Jeremy Chambers was born in 1974 and lives in Melbourne. His first novel, The Vintage and the Gleaning was inspired by summers spent working as a vineyard labourer whilst at school and university. It was conceived over the course of a long illness, during which he was overwhelmed by unusually vivid memories.

Joël Dicker

Joël Dicker was born in Geneva in 1985, where he studied Law. The Truth about the Harry Quebert Affair was nominated for the Prix Goncourt and won the Grand Prix du Roman de l'Académie Française and the Prix Goncourt des Lycéens. It has sold more than 3.6 million copies in 42 countries. The Baltimore Boys, at once a prequel and a sequel, has sold more than 750,000 in France.

Jón Kalman Stefánsson

Jón Kalman Stefánsson's novels have been nominated three times for the Nordic Council Prize for Literature and his novel Summer Light, and then Comes the Night received the Icelandic Prize for Literature in 2005. In 2011 he was awarded the prestigious P.O. Enquist Award. He is perhaps best known for his trilogy - Heaven and Hell, The Sorrow of Angels (longlisted for the Independent Foreign Fiction Prize) and The Heart of Man (winner of the Oxford-Weidenfeld Translation Prize) - and for Fish Have No Feet (longlisted for the Man Booker International Prize 2017).

JP Delaney

JP Delaney is a pseudonym for a writer who has previously written bestselling fiction under other names. Delaney's first novel, The Girl Before, has been published in forty-one countries. A film version of The Girl Before is being brought to the big screen by Academy Award-winning director Ron Howard.

Juan Gabriel Vásquez

Juan Gabriel Vásquez was born in Bogotá in 1973. His previous books include the International IMPAC Dublin Literary Award winner and international bestseller The Sound of Things Falling, as well as The Informers, The Secret History of Costaguana and Reputations, which was awarded the Royal Spanish Academy Prize. He has translated works by Joseph Conrad, John Dos Passos and Victor Hugo, amongst others. His books have been translated in twenty-eight languages and forty countries. In 2016 he was made Chevalier de l'Ordre des Arts et de Lettres by the French Ministry of Culture. After sixteen years in France, Belgium and Spain, he now lives in Bogotá.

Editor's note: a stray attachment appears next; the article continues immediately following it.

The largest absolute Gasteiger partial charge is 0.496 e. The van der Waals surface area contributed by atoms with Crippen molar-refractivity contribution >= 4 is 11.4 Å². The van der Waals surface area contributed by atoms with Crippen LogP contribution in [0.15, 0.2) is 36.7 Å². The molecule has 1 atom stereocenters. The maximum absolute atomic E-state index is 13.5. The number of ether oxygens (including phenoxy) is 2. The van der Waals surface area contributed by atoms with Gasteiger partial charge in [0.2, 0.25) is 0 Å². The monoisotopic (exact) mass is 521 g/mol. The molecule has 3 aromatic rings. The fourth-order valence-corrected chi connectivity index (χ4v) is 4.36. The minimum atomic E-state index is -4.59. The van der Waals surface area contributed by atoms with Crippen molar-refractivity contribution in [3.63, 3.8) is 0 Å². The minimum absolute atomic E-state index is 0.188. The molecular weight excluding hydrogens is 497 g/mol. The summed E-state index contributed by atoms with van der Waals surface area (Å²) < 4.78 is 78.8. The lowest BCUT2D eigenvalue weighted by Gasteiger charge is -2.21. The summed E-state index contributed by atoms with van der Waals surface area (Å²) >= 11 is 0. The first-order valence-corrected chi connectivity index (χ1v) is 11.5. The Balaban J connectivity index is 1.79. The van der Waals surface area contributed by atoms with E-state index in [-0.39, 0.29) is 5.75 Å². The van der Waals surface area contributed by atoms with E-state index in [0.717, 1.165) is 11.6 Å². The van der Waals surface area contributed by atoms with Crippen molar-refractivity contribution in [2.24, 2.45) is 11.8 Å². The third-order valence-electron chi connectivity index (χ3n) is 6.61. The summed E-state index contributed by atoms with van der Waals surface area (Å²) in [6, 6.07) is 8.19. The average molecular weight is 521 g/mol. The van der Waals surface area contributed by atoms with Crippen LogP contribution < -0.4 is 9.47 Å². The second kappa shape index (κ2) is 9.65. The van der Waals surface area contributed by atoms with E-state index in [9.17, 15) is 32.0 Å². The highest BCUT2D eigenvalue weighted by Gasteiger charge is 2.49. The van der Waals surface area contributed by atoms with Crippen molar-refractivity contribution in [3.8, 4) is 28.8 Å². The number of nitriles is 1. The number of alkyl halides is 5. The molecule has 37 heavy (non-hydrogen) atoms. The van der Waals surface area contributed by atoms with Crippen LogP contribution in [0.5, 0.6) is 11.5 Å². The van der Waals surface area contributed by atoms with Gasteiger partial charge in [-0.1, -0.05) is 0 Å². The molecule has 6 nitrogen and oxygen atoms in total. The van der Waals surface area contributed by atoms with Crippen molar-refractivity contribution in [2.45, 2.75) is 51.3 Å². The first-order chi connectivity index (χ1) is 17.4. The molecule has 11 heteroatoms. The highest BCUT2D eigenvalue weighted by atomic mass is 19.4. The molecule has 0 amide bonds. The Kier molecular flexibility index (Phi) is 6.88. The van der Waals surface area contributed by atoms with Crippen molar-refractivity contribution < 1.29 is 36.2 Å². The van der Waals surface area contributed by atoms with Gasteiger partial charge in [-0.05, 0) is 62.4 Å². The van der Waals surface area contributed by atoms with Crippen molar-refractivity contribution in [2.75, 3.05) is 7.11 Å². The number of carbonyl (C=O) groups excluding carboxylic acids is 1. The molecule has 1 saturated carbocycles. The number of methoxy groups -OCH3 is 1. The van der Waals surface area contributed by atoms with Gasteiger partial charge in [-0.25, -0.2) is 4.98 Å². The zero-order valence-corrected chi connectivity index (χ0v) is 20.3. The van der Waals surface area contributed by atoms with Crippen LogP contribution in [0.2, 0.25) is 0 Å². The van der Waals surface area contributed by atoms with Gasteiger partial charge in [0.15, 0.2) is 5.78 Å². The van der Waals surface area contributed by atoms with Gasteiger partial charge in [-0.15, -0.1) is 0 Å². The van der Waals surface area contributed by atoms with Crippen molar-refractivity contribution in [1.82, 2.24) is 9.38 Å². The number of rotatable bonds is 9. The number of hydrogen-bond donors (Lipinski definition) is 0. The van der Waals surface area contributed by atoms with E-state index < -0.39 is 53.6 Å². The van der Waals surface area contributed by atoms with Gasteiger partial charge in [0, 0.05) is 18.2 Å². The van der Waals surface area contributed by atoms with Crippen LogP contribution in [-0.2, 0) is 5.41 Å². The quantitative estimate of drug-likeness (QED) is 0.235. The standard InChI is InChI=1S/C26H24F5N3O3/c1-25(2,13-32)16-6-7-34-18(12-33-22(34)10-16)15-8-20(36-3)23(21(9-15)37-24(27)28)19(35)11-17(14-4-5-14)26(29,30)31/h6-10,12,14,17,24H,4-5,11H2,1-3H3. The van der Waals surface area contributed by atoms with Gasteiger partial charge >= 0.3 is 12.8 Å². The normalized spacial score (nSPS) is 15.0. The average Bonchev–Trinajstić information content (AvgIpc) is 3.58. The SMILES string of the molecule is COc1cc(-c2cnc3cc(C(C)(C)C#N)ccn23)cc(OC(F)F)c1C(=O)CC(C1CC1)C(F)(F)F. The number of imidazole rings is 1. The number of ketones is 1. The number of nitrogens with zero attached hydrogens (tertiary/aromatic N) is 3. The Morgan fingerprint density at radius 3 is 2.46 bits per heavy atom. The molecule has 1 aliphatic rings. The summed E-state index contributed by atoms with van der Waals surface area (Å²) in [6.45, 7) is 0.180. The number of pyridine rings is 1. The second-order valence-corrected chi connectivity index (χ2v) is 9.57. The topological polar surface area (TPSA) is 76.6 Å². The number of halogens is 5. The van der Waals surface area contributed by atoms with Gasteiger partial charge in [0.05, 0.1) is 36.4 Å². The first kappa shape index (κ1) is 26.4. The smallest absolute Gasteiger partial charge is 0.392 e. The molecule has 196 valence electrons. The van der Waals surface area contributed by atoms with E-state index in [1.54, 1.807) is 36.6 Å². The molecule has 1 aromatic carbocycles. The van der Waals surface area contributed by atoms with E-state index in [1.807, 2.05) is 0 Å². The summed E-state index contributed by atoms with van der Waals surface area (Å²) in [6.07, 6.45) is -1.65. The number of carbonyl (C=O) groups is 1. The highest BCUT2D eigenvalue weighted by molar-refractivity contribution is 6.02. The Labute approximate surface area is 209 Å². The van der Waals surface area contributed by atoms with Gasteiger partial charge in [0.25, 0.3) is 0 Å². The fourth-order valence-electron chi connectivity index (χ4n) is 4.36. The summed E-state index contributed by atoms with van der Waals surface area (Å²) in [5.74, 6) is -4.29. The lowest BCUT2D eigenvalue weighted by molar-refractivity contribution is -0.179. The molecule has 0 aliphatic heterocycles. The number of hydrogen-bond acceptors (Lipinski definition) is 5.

Julia Kelly

Julia Kelly was born in 1969, studied English, Sociology and Journalism in Dublin, and escaped to London for the mad, bad years of life. She now lives in Bray, County Wicklow. This is her first novel.

Julie Maxwell

Julie Maxwell teaches English Literature at Oxford and has won several awards and scholarships. Her first novel, You Can Live Forever, was published in 2003.

Karen Lord

Karen Lord has been a physics teacher, a diplomat, a part-time soldier and an academic at various times and in various countries. She is now a writer and research consultant in Barbados. Her debut novel, Redemption in Indigo, won the 2008 Frank Collymore Literary Award, the 2011 William L. Crawford Award, the 2012 Kitschies Golden Tentacle Award for Best Debut Novel and the Mythopoeic Award, and was shortlisted for the World Fantasy Award. Redemption in Indigo and The Best of All Possible Worlds, the prequel to The Galaxy Game, are published by Jo Fletcher Books.

Laurie Graham

Laurie Graham is a former Daily Telegraph columnist and contributing editor of She magazine. The author of several acclaimed novels, most recently The Grand Duchess of Nowhere and The Night in Question (2015), Laurie lives in Dublin. Visit her website at www.lauriegraham.com

Leif Enger

Leif Enger was born in Minnesota and worked as a reporter and producer for Minnesota Public Radio until Peace Like a River was published in 2001 and he became a full-time writer. He is married and lives in Minnesota with his wife and two sons.

Lisa Wingate

Lisa Wingate is a former journalist, an inspirational speaker, and the bestselling author of more than twenty novels. Her work has won or been nominated for many awards, including the Pat Conroy Southern Book Prize, the Oklahoma Book Award, the Carol Award, the Christy Award, and the RT Reviewers' Choice Award. Wingate lives in the Ouachita Mountains of southwest Arkansas.

Louise O'Neill

Louise O'Neill is the feminist powerhouse and outspoken voice for change whose novels Only Ever Yours and Asking for It helped to start important conversations about body image and consent. Asking for It won Book of the Year at the Irish Book Awards 2015 and stayed in the Irish Top Ten fiction chart for over a year. Only Ever Yours won Newcomer of the Year at the Irish Book Awards and the Bookseller YA Prize. Film/TV rights have been optioned on both books. Louise lives and works in West Cork, Ireland. She contributes regularly to Irish TV and radio, and has a weekly column in the Irish Examiner.